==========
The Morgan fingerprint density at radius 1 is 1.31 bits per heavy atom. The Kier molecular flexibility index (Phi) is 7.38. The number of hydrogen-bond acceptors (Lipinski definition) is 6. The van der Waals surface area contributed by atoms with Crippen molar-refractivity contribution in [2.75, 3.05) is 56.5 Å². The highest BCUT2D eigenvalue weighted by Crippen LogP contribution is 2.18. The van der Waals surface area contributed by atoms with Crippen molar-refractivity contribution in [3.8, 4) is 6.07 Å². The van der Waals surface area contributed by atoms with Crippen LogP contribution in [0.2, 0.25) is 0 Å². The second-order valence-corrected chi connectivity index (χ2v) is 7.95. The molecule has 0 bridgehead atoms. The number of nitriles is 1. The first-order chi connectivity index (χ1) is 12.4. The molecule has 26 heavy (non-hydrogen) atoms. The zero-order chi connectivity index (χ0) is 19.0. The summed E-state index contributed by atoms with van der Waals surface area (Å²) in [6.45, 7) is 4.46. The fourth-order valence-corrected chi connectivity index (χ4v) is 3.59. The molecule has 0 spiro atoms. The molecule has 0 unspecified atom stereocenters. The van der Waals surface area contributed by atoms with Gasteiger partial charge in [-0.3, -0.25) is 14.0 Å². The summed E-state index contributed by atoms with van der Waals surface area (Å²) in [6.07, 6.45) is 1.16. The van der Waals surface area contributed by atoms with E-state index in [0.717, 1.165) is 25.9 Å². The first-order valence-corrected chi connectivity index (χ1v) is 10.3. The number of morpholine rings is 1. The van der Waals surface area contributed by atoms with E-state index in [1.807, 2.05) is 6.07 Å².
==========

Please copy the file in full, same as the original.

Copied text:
The Morgan fingerprint density at radius 1 is 1.31 bits per heavy atom. The Kier molecular flexibility index (Phi) is 7.38. The number of hydrogen-bond acceptors (Lipinski definition) is 6. The van der Waals surface area contributed by atoms with Crippen molar-refractivity contribution in [2.75, 3.05) is 56.5 Å². The highest BCUT2D eigenvalue weighted by Crippen LogP contribution is 2.18. The van der Waals surface area contributed by atoms with Crippen molar-refractivity contribution in [3.8, 4) is 6.07 Å². The van der Waals surface area contributed by atoms with Crippen LogP contribution in [0.2, 0.25) is 0 Å². The second-order valence-corrected chi connectivity index (χ2v) is 7.95. The molecule has 0 bridgehead atoms. The number of nitriles is 1. The first-order chi connectivity index (χ1) is 12.4. The molecule has 26 heavy (non-hydrogen) atoms. The zero-order chi connectivity index (χ0) is 19.0. The summed E-state index contributed by atoms with van der Waals surface area (Å²) in [6.45, 7) is 4.46. The fourth-order valence-corrected chi connectivity index (χ4v) is 3.59. The molecule has 0 spiro atoms. The molecule has 0 unspecified atom stereocenters. The van der Waals surface area contributed by atoms with Gasteiger partial charge in [-0.3, -0.25) is 14.0 Å². The summed E-state index contributed by atoms with van der Waals surface area (Å²) in [6.07, 6.45) is 1.16. The van der Waals surface area contributed by atoms with E-state index in [0.717, 1.165) is 25.9 Å². The first-order valence-corrected chi connectivity index (χ1v) is 10.3. The number of morpholine rings is 1. The van der Waals surface area contributed by atoms with E-state index in [1.807, 2.05) is 6.07 Å².